Foreign Policy Changes Direction

The Washington Times (Washington, DC), April 29, 2009 | Go to article overview
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Foreign Policy Changes Direction

Byline: Nicholas Kralev, THE WASHINGTON TIMES

President Obama has dramatically shifted the tone of U.S. foreign policy in his first 100 days in office, apologizing for what he views as past misdeeds and reaching out to longtime adversaries.

So far, there are few concrete achievements, and critics say the president has been too quick to embrace foes such as Venezuelan President Hugo Chavez. Others say the U.S. image abroad has improved significantly and established a basis for future progress.

Already it is clear that Mr. Obama's foreign-policy agenda is ambitious and his worldview very different from that of his predecessor.

If the defining phrase of former President George W. Bush was, If you are not with us, you are against us, Mr. Obama has made it clear that, in his eyes, the United States has no permanent enemies, that most conflicts have shades of gray and that other countries, like the U.S., have the right to act in their own interests.

The question now is whether countries such as Iran, North Korea, Cuba and Venezuela will reciprocate his overtures and change policies that have hurt the United States and it allies.

President Obama has made an impressive start in changing America's image and the goals and concepts that shape the operational realities of its national security strategy, said Anthony H. Cordesman, a longtime foreign policy and military expert at the Center for Strategic and International Studies.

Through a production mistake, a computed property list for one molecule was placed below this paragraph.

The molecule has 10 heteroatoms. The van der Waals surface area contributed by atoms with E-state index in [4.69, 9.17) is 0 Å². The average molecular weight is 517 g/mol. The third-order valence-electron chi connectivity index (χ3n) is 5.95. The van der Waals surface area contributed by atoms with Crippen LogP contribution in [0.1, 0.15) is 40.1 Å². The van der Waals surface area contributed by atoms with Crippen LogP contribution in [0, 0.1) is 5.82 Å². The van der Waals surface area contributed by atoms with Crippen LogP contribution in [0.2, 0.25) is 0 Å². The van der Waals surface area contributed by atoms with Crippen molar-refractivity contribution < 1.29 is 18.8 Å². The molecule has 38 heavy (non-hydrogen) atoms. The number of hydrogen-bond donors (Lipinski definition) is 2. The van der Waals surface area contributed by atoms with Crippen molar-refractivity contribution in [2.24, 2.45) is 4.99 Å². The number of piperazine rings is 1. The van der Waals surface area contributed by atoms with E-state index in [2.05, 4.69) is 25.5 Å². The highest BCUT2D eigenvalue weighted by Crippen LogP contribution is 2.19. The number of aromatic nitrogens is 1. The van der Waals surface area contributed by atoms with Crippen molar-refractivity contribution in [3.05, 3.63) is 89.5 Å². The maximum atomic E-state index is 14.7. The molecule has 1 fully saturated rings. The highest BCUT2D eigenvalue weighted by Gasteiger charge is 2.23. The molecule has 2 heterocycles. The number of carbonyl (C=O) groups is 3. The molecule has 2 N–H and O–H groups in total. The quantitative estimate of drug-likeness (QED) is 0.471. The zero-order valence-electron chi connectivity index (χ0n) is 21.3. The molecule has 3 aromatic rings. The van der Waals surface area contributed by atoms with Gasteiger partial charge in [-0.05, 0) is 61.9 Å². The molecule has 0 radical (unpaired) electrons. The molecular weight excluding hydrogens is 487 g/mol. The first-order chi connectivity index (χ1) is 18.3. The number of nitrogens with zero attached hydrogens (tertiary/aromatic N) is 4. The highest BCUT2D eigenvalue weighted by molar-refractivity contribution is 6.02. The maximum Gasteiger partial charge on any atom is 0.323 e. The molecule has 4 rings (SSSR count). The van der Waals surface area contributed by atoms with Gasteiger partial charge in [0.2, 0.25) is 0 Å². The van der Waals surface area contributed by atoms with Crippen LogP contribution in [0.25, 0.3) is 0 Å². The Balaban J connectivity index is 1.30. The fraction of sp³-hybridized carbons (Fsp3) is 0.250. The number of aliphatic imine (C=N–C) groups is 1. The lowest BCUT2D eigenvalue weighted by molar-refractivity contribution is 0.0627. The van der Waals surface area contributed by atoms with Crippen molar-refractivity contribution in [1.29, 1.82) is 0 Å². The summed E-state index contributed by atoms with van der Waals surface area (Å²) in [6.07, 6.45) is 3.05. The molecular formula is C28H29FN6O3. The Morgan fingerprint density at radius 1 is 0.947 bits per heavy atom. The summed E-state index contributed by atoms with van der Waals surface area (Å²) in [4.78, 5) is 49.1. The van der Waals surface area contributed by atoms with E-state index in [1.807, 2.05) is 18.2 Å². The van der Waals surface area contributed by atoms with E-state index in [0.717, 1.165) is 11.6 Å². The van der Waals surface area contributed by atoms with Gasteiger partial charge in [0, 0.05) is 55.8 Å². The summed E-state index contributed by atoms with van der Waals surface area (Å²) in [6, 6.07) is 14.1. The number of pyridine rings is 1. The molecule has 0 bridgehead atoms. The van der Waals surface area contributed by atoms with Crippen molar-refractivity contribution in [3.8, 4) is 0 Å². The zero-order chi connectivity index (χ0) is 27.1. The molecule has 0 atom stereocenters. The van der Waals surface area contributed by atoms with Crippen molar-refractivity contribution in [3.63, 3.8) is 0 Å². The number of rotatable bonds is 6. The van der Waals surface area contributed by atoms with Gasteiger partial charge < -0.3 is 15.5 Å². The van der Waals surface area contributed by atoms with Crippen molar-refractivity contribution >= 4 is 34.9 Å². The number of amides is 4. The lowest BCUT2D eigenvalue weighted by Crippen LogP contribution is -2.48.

He also took a series of actions that demonstrated that he was far more of a pragmatist and realist than President Bush, far less ideological, and far more committed to proactive diplomacy, Mr. Cordesman said. While any lasting change depends on his successes in the years that follow, a range of polls show that President Obama was able to reverse much of America's lost prestige and popularity in a matter of months.

Mr. Cordesman pointed out, however, that changes in substance are a different issue, and they are not likely to take place at least until a year into Mr. Obama's tenure, when he can present his first true budget to Congress.

Meeting Chavez

Mr. Obama has sparked some controversy among U.S. conservatives by talking publicly about past U.S. mistakes on overseas trips. He has also gone out of his way to appear sensitive to other cultures and traditions.

Freedom and democracy - whose promotion was a cornerstone of Mr. Bush's policies - have not been a priority, and Mr. Obama has hardly mentioned either, except in reference to Cuba. Mr. Obama, who recently lifted restrictions on Cuban Americans traveling to Cuba and sending money there, indicated that the Cuban government would have to do something on the democracy and human rights front before the U.S. would lift the trade embargo in place for more than half a century.

During the recent Summit of the Americas in Trinidad, Mr. Obama acknowledged the broad applicability of freedom and democracy, but also said that other countries have different cultures, different perspectives, and are coming out of different histories.

If we are practicing what we preach, and if we occasionally confess to having strayed from our values and our ideals, that strengthens our hand - that allows us to speak with greater moral force and clarity around these issues, he said.

At that summit, Mr. Obama had friendly exchanges with - and shook hands with - Mr. Chavez, who has had a strained relationship with Washington and called Mr. Bush the devil at the United Nations in 2007.

Some Republicans responded with anger.

It sends a terrible signal to all of Latin America and a terrible signal about how the new administration regards dictators, former House Speaker Newt Gingrich told Fox News. I don't think there is any downside to talking to him, but I think being friends, taking a picture that clearly looks like they are buddies, hurts in all of Latin America.

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